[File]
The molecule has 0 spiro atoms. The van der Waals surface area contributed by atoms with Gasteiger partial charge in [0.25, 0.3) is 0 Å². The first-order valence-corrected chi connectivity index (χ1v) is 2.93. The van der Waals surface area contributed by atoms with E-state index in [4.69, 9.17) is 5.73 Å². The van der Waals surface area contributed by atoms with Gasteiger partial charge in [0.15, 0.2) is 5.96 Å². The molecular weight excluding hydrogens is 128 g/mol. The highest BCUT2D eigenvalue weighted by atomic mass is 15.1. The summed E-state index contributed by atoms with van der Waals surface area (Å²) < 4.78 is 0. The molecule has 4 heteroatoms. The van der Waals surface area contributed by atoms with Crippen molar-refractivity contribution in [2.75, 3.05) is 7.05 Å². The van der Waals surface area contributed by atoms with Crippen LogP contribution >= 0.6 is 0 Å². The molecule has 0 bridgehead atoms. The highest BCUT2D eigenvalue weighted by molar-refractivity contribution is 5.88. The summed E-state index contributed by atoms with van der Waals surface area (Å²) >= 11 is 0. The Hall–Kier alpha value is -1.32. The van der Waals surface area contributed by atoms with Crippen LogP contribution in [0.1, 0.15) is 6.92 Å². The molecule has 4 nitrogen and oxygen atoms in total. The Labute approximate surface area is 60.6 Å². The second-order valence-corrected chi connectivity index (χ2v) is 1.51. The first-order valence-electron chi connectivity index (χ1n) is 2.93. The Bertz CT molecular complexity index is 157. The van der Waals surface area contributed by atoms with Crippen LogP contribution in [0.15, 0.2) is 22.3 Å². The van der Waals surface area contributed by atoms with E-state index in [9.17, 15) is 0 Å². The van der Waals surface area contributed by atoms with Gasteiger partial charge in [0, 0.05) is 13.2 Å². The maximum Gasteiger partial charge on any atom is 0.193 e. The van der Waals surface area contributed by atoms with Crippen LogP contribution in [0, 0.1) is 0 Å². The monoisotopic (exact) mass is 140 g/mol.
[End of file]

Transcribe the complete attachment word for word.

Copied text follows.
The molecule has 0 spiro atoms. The van der Waals surface area contributed by atoms with Gasteiger partial charge in [0.25, 0.3) is 0 Å². The first-order valence-corrected chi connectivity index (χ1v) is 2.93. The van der Waals surface area contributed by atoms with E-state index in [4.69, 9.17) is 5.73 Å². The van der Waals surface area contributed by atoms with Gasteiger partial charge in [0.15, 0.2) is 5.96 Å². The molecular weight excluding hydrogens is 128 g/mol. The highest BCUT2D eigenvalue weighted by atomic mass is 15.1. The summed E-state index contributed by atoms with van der Waals surface area (Å²) < 4.78 is 0. The molecule has 4 heteroatoms. The van der Waals surface area contributed by atoms with Crippen molar-refractivity contribution in [2.75, 3.05) is 7.05 Å². The van der Waals surface area contributed by atoms with Crippen LogP contribution >= 0.6 is 0 Å². The molecule has 0 bridgehead atoms. The highest BCUT2D eigenvalue weighted by molar-refractivity contribution is 5.88. The summed E-state index contributed by atoms with van der Waals surface area (Å²) >= 11 is 0. The Hall–Kier alpha value is -1.32. The van der Waals surface area contributed by atoms with Crippen LogP contribution in [0.1, 0.15) is 6.92 Å². The molecule has 4 nitrogen and oxygen atoms in total. The Labute approximate surface area is 60.6 Å². The second-order valence-corrected chi connectivity index (χ2v) is 1.51. The first-order valence-electron chi connectivity index (χ1n) is 2.93. The Bertz CT molecular complexity index is 157. The van der Waals surface area contributed by atoms with Crippen LogP contribution in [0.15, 0.2) is 22.3 Å². The van der Waals surface area contributed by atoms with E-state index in [9.17, 15) is 0 Å². The van der Waals surface area contributed by atoms with Gasteiger partial charge in [0, 0.05) is 13.2 Å². The maximum Gasteiger partial charge on any atom is 0.193 e. The van der Waals surface area contributed by atoms with Crippen LogP contribution in [0, 0.1) is 0 Å². The monoisotopic (exact) mass is 140 g/mol.